Through Yente the matchmaker, Tevye arranges for his oldest daughter, Tzeitel, to marry the only wealthy Jewish man in Anatevka, Lazar Wolf the butcher. However, Tzeitel is in love with her childhood sweetheart, Motel the tailor, and begs her father not to make her marry the much older butcher. Tevye reluctantly agrees and, despite the humiliation suffered by Lazar Wolf, Tzeitel and Motel arrange to be married. At the wedding, an argument breaks out between the guests over whether a girl should be able to choose her own husband. Perchik addresses the crowd and says that since they love each other it should be left for the couple to decide. He creates further controversy when he asks Tevye's daughter Hodel to dance with him, crossing the barrier between the men and women. Eventually, the crowd warms up to the idea and the wedding proceeds with great joy. Suddenly, a mob of local peasants arrive and begin a pogrom, attacking the Jews and their property.

Later, as Perchik prepares to leave Anatevka to work for the revolution, he tells Hodel that he loves her, and she agrees to marry him. When they tell Tevye, he is furious that they have decided to marry without his permission, and with Perchik leaving Anatevka, but he eventually relents because they love each other. Weeks later, when Perchik is arrested in Kiev and exiled to Siberia, Hodel decides to travel to join him there.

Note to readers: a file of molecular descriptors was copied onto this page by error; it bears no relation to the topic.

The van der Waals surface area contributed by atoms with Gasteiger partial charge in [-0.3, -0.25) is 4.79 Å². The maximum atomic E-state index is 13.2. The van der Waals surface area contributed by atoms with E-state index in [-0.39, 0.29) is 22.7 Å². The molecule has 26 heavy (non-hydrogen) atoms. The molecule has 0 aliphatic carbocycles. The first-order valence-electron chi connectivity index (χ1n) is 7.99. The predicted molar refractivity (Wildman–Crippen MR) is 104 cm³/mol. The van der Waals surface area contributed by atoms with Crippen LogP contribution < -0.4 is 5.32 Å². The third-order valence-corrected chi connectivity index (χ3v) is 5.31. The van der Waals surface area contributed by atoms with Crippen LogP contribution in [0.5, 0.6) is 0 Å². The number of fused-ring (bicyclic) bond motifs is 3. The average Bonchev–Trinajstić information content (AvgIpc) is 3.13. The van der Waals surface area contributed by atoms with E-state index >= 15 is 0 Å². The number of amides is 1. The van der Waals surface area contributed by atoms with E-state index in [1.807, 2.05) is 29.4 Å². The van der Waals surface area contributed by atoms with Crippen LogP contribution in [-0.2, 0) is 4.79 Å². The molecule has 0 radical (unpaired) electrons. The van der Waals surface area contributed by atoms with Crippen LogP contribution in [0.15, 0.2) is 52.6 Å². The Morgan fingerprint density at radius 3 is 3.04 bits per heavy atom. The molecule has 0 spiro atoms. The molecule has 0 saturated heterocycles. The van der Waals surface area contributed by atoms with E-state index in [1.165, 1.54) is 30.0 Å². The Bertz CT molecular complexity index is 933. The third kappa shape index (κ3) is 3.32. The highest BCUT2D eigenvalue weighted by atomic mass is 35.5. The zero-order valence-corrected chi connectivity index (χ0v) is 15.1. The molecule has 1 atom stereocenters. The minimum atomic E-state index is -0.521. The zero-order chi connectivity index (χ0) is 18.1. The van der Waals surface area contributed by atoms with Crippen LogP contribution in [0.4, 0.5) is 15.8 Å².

Meanwhile, Tevye's third daughter, Chava, has been flirting with a young Russian man, Fyedka, and eventually works up the courage to ask Tevye to allow her to marry him. In a soliloquy, Tevye concludes that while he could accept his older daughters' choosing their own husbands, he cannot countenance Chava marrying a non-Jew, in effect abandoning the Jewish faith, and forbids her to associate with him, but she elopes with him and marries in a Russian Orthodox Church.

Finally, the Jews of Anatevka are notified that the Russian government will force the Jews to leave the village; they have three days to pack up and leave. Tevye and his family and friends begin packing up to leave, heading variously for New York, Chicago, Palestine, and other places they know nothing about. Just before the credits, Tevye spots the fiddler and motions to him to come along. The film ends with a long, slow shot of the Jews walking out of their former village at sunset.

Awards

The film won the Golden Globe Award for Best Motion Picture (Musical or Comedy) in 1972. It also won the Academy Award for Best Original Score.

External links

* [http://www.mgm.com/title_title.do?title_star=FIDDLERO Official site]
*ibdb show|id=3513|title=Fiddler on the Roof
*imdb title|id=0067093|title=Fiddler on the Roof
*amg title|id=1:17111|title=Fiddler on the Roof
*tcmdb title|id=22940|title=Fiddler on the Roof